Abstract

This paper describes the role of endothelial nicotinic acetylcholine receptors (nAChR) in diseases where pathological angiogenesis plays a role. An extensive review of the literature was performed, focusing on studies that investigated the effect of nicotine upon angiogenesis. Nicotine induces pathological angiogenesis at clinically relevant concentrations (i.e. at tissue and plasma concentrations similar to those of a light to moderate smoker). Nicotine promotes endothelial cell migration, proliferation, survival, tube formation and nitric oxide (NO) production in vitro, mimicking the effect of other angiogenic growth factors. These in vitro findings indicate that there may be an angiogenic component to the pathophysiology of major tobacco related diseases such as carcinoma, atherosclerosis, and age-related macular degeneration. Indeed, nicotine stimulates pathological angiogenesis in pre-clinical models of these disorders. Subsequently, it has been demonstrated that nicotine stimulates nAChRs on the endothelium to induce angiogenic processes, that these nAChRs are largely of the α7 homomeric type, and that there are synergistic interactions between the nAChRs and angiogenic growth factor receptors at the phosphoproteomic and genomic levels. These findings are of potential clinical relevance, and provide mechanistic insights into tobacco-related disease. Furthermore, these findings may lead to novel therapies for diseases characterized by insufficient or inappropriate angiogenesis.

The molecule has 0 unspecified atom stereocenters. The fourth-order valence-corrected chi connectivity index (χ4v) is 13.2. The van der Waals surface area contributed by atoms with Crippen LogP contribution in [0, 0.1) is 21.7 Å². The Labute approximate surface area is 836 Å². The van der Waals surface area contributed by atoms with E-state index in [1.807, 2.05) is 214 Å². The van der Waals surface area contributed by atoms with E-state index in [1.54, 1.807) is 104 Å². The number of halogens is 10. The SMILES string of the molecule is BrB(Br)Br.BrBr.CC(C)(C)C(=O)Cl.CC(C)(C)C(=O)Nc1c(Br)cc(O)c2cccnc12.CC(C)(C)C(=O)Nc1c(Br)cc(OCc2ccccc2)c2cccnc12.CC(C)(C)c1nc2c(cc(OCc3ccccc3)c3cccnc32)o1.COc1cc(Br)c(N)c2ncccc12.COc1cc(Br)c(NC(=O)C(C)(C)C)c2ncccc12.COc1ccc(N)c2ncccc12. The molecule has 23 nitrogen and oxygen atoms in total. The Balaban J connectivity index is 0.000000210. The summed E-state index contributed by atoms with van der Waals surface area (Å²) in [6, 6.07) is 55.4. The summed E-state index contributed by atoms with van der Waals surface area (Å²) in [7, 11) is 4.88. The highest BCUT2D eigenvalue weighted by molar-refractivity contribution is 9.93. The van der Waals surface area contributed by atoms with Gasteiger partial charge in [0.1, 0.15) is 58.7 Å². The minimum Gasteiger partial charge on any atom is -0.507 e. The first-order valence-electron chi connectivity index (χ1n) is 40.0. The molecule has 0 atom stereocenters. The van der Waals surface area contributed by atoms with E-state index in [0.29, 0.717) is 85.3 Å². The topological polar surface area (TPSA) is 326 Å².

Original languageEnglish (US)
Pages (from-to)1058-1064
Number of pages7
JournalLife sciences
Volume91
Issue number21-22
DOIs
StatePublished - Nov 27 2012

Keywords

  • Angiogenesis
  • Atherosclerosis
  • Choroidal neovascularization
  • nAChR (nicotinic acetylcholine receptor)
  • Nicotine

ASJC Scopus subject areas

  • Pharmacology, Toxicology and Pharmaceutics(all)
  • Biochemistry, Genetics and Molecular Biology(all)

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